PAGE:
After the 1st term, I met with my students and their parents to set new goals for the rest of the year. Many of my students, and their parents alike, expressed a desire to improve their listening or their ability to focus and ignore distractions, leaving me to figure out the best method to help them achieve these goals. I introduced the ‘Zones of Regulation’- a systematic, cognitive behaviour approach used to teach self-regulation. My class as a whole is extremely distracted and has a lot of difficulty focusing on the task at hand. I also noticed that our typical activity breaks intended to rejuvenate and get the students ready to focus again, often left them so full of energy that they could not focus at all. I looked to create an opportunity for my students to have access to professional yoga lessons as another way for them to practice mindfulness and improve their ability to focus and ignore distractions, while also teaching them that there is a mind-body connection and that having a healthy mind and a healthy body are equally as important.
As the project got underway, we reviewed our previous work on the Zones of Regulation and continued with a few extra lessons on Size of the Problem. This language really helped to diffuse smaller problems within the classroom as I could ask them “How big is this problem? How big should your reaction be?” I brought dominos into the class so we could practice “belly breathing” almost every day, although I found there was more success if we exercised this practice right after recess. We made privacy shields for each student to use at their desk if they wished, and learned the difference between an outside of the brain distractor and an inside the brain distractor. Thanks to the HSN Grant, we also received 4 hour long yoga lessons. The first yoga day was so noisy! The kids couldn’t stop talking! Everyone wanted to show their friends what they were doing and say “owwww” and just talk, talk, talk. We had to talk a lot about focusing on your own body and that this is not a group activity to be discussed with your classmates. The first day, they were falling over, 8 kids ended up just rolling around on their mats and not listening to the instructor at all. I was bouncing all over the place trying to manage their behaviour. It was kind of embarrassing. I hoped the yoga instructor would come back because I thought she might just say, “There is nothing I can do for your class!” But things got progressively better each week. By the last lesson, it was relatively quiet. We had 3 or 4 students who continued to talk through the yoga lessons no matter how many times they were reminded. Students were willing to try harder things and not just give up part way through. Only 1 student ended up rolling around on his mat instead of doing yoga. Generally, they really enjoyed our lessons: some student comments were:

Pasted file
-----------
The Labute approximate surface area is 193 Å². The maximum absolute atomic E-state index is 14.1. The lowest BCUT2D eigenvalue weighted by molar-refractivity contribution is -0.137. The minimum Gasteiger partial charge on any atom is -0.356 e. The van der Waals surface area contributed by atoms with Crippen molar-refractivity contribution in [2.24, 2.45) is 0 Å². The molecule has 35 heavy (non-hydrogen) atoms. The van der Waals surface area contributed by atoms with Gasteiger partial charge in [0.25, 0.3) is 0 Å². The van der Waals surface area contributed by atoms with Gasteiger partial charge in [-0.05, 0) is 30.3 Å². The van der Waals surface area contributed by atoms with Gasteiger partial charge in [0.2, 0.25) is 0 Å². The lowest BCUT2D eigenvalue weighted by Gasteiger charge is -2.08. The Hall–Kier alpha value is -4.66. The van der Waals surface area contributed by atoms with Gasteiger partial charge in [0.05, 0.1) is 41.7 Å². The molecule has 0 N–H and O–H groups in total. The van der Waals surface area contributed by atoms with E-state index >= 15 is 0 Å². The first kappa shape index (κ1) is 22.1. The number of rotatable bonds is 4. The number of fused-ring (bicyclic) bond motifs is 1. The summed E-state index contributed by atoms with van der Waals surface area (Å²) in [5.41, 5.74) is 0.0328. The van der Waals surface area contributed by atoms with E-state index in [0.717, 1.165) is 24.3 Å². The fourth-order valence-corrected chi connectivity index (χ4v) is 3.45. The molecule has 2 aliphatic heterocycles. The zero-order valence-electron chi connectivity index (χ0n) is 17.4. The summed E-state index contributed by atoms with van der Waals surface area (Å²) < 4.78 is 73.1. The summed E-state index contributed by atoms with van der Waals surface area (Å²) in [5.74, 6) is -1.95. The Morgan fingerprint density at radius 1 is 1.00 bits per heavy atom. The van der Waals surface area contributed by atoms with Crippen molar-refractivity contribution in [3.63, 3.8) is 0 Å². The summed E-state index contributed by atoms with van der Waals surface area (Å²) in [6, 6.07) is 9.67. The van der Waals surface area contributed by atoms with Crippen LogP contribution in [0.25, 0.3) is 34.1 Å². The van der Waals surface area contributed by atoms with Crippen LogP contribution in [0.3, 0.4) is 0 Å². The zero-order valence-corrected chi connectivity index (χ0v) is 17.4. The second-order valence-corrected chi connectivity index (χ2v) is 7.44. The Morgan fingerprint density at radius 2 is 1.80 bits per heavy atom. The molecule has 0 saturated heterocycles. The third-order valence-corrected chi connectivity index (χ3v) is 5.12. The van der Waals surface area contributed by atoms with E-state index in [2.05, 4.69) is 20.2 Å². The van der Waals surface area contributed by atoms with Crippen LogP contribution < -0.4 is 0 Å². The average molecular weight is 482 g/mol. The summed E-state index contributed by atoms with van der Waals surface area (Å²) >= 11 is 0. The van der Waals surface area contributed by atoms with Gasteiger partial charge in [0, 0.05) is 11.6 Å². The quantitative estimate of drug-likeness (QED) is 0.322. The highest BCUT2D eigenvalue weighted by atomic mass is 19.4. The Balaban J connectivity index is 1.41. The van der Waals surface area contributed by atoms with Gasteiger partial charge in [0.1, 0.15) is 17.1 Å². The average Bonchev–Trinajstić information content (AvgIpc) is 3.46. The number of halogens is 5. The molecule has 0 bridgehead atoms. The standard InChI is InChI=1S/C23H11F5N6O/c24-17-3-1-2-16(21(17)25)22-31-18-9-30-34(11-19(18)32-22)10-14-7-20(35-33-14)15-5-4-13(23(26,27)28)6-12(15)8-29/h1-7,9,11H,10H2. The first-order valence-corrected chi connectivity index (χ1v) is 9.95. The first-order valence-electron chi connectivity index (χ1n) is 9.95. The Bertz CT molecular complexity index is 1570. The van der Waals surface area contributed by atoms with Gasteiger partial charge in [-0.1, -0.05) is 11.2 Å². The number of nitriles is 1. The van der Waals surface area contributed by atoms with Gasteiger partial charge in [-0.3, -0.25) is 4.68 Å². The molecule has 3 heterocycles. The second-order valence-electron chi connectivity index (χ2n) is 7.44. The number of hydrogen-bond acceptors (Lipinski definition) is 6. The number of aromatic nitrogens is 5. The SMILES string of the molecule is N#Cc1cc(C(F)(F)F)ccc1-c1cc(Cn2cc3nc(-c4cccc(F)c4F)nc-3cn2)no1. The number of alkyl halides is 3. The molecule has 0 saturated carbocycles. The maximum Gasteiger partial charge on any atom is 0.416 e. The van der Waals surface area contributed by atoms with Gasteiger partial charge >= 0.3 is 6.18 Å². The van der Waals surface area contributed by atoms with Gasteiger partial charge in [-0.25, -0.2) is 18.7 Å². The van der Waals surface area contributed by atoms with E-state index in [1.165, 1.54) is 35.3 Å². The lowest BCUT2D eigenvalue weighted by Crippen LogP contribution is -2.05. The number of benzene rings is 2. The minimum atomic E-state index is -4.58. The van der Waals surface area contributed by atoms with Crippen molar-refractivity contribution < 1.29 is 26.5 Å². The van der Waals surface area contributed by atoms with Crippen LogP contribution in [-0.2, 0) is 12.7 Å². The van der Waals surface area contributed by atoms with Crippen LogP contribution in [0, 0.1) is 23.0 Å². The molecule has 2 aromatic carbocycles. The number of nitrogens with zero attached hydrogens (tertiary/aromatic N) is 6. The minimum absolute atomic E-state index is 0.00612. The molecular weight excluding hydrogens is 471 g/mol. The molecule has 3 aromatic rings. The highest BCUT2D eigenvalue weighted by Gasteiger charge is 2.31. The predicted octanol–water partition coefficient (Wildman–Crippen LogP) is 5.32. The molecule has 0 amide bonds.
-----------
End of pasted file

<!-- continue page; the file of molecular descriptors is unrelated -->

“I am learning about distractors that can annoy you and you can’t focus on your work. We are doing are yoga because we are learning how to calm ourselves down and do the right thing”
“I’m learning how to be mindful. Mindful means to just think of one thing and not focus on something else.”
“When you are distracted, you are not doing what you are supposed to be doing and you will not learn.”
By the end, I know that the students were very fond of Monica, the yoga instructor. They wanted to make her gifts and cards to say thank you for the yoga lessons. People talk to us about yoga now because we have the mats outside our classroom. It is a source of pride for our class, and an instant connection with other people (adults mostly) who comment on the yoga mats. I will definitely say that this is something that my students would benefit from on a consistent level! It would make a big difference to their focus, their perseverance and their willingness to try. I initially thought that an hour of yoga would be way too long, but it wasn’t- it turned out to be amazing! The other teachers in the school are very excited that there is a class set of yoga mats- we are discussing the best place to store them and clean them so that all teachers can utilize them. We are very grateful to Healthy Schools BC for this amazing opportunity and we hope to expand on it next school year!